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Despite Success With Targeted Therapies in NSCLC, Drug Resistance Remains Issue

Caroline Seymour
Published: Wednesday, Dec 12, 2018

Stephen L. Graziano, MD

Stephen L. Graziano, MD

Targeted therapies are extending progression-free survival (PFS) and overall survival (OS) in patients with oncogene-driven non–small cell lung cancer (NSCLC), although they are not curative agents, said Stephen L. Graziano, MD.

“These oral targeted therapies have dramatically altered the natural history of adenocarcinoma of the lung. You don’t want to miss those patients, because they can really benefit from those therapies,” said Graziano, professor of medicine, division chief of medicine, and division chief of Upstate Cancer Center Adult Hematology/Oncology at the Upstate University Hospital.

Data from the phase III FLAURA trial secured osimertinib (Tagrisso) as a frontline therapy for patients with EGFR-mutated NSCLC. With the April 2018 FDA approval, the third-generation tyrosine kinase inhibitor (TKI) became the fifth targeted therapy to join the treatment armamentarium for EGFR-positive patients with NSCLC.

For ALK-positive NSCLC treatment, alectinib (Alecensa) has sustained its role as the standard frontline therapy following its FDA approval in November 2017. However, in November 2018, lorlatinib (Lorbrena) became the most recent ALK inhibitor to be approved for second-line treatment after progression on 1 or more ALK TKIs. Although the majority of patients with a driver mutation present with either EGFR or ALK, more therapies are emerging for patients who harbor abnormalities in BRAF, RET, NTRK, ROS1, MET, and HER2.

In an interview during the 2018 OncLive® State of the Science Summit™ on Advanced Non–Small Cell Lung Cancer, Graziano discussed available and emerging targeted therapies for common driver mutations in patients with NSCLC and the sequencing strategies beyond frontline treatment.

OncLive: What are the available targeted therapies for patients with EGFR and ALK abnormalities?

Graziano: Targeted therapy is becoming established as the standard of care in most oncology practices. When a patient is diagnosed with adenocarcinoma of the lung, it’s standard practice to do at least a limited panel of markers that include EGFR, ALK, ROS1, and BRAF. We’re testing for PD-L1, as well. Generally, we do the panel so that we can choose initial therapy for the patient. If patients are positive for EGFR mutations— either deletion 19 or exon 21—we generally will start with osimertinib as the first-line therapy; that has been established based on data in recent publications.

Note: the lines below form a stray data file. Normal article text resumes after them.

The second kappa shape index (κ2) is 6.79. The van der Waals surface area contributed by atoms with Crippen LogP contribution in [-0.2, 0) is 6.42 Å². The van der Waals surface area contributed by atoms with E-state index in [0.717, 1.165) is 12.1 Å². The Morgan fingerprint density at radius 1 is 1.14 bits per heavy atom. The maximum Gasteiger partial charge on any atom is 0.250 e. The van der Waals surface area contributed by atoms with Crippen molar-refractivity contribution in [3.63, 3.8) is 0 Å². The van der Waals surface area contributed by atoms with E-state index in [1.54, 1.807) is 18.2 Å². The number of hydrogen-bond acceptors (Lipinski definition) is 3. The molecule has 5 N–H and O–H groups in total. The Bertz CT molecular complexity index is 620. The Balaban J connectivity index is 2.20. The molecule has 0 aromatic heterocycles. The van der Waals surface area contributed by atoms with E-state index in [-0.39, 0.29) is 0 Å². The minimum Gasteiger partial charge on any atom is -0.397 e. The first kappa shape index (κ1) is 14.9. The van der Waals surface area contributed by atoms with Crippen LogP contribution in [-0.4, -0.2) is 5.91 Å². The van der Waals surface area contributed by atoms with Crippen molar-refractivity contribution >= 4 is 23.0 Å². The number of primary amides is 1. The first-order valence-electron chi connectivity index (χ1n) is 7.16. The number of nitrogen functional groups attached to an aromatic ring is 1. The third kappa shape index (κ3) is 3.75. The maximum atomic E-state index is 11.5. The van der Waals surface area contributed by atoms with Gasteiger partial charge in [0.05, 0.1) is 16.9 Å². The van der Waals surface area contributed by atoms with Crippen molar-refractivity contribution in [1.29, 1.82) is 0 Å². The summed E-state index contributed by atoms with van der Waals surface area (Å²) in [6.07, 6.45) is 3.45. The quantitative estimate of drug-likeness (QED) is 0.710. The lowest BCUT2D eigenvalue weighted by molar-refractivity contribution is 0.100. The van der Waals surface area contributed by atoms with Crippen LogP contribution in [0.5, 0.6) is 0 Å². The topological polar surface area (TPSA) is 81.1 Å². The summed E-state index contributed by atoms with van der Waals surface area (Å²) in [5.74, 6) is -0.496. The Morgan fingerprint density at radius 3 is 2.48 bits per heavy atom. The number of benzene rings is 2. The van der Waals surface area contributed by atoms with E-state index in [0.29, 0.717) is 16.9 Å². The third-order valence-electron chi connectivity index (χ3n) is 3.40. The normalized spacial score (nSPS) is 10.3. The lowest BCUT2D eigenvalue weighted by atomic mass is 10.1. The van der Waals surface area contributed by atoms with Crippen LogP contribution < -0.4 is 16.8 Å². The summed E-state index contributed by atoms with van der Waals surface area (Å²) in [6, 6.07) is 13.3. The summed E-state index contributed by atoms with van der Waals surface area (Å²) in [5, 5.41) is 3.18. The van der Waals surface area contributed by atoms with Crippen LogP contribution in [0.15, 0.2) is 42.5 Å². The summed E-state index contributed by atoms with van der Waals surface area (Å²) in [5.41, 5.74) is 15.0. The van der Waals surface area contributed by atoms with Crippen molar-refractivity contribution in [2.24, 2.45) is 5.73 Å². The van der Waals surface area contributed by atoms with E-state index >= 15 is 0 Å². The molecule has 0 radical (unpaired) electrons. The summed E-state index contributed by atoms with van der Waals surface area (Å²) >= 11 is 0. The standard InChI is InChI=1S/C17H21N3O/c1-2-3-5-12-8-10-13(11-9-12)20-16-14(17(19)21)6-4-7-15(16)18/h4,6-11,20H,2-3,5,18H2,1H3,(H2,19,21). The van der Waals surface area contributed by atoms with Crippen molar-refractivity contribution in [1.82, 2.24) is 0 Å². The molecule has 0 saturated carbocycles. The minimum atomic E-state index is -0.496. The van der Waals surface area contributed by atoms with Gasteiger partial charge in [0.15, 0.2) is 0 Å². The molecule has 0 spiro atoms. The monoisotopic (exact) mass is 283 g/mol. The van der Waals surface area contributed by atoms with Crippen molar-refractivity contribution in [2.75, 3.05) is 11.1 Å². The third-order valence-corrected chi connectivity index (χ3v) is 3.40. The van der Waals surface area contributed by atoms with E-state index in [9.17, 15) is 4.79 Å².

For patients with ALK mutations, we generally will choose alectinib as the first-line therapy, although there are several first-line indications; these include ceritinib (Zykadia), crizotinib (Xalkori), and brigatinib (Alunbrig). ROS1-positive tumors are rare, but they can dramatically respond to crizotinib, so that’s generally our first drug of choice. For patients with BRAF mutations, it’s double oral therapy with dabrafenib (Tafinlar) and trametinib (Mekinist), which is similar to how we treat [patients with] melanoma.

Are there any particularly compelling data for patients with these alterations?

For EGFR, osimertinib has been established as the drug of choice for first-line therapy, but it may be a little controversial. A general principle in oncology is to use your best drug first. Most oncologists would go right to osimertinib. If the patient progresses after osimertinib, then the next line of therapy is similar to that of other patients: chemotherapy with or without immunotherapy.

Are any new agents on the horizon for these targets?

New agents are coming [through the pipeline] every month or so. Lorlatinib was just approved by the FDA for ALK-positive patients. Second-line drugs for ALK-positive patients include ceritinib, alectinib, brigatinib, and lorlatinib—so there are many options.

We’ll be using next-generation sequencing either as a blood test or tissue test to see which specific mutations there are. Then you can tailor the specific ALK inhibitor to that mutation or rearrangement. For ROS1 patients, there are a number of other drugs besides crizotinib. Ceritinib is active, and lorlatinib is coming along. Cabozantinib (Cabometyx) is probably active in that group of patients, too.

How should a clinician go about choosing a therapy?

The next steps for research that need to be done include determining the optimal sequencing. We usually start with the best agent, and then, based on the specific molecular abnormalities, we try to choose the next agent; that’s coming along very nicely.


View Conference Coverage
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TitleExpiration DateCME Credits
Community Practice Connections™: Addressing Post-Transplant Obstacles: Current and Emerging Strategies to Evolve the Standard of Care for Patients With Graft-Versus-Host DiseaseMar 28, 20192.0
2017 Year in Review™: Clinical Impact of Immunotherapies in the Treatment of CancerMar 30, 20191.75
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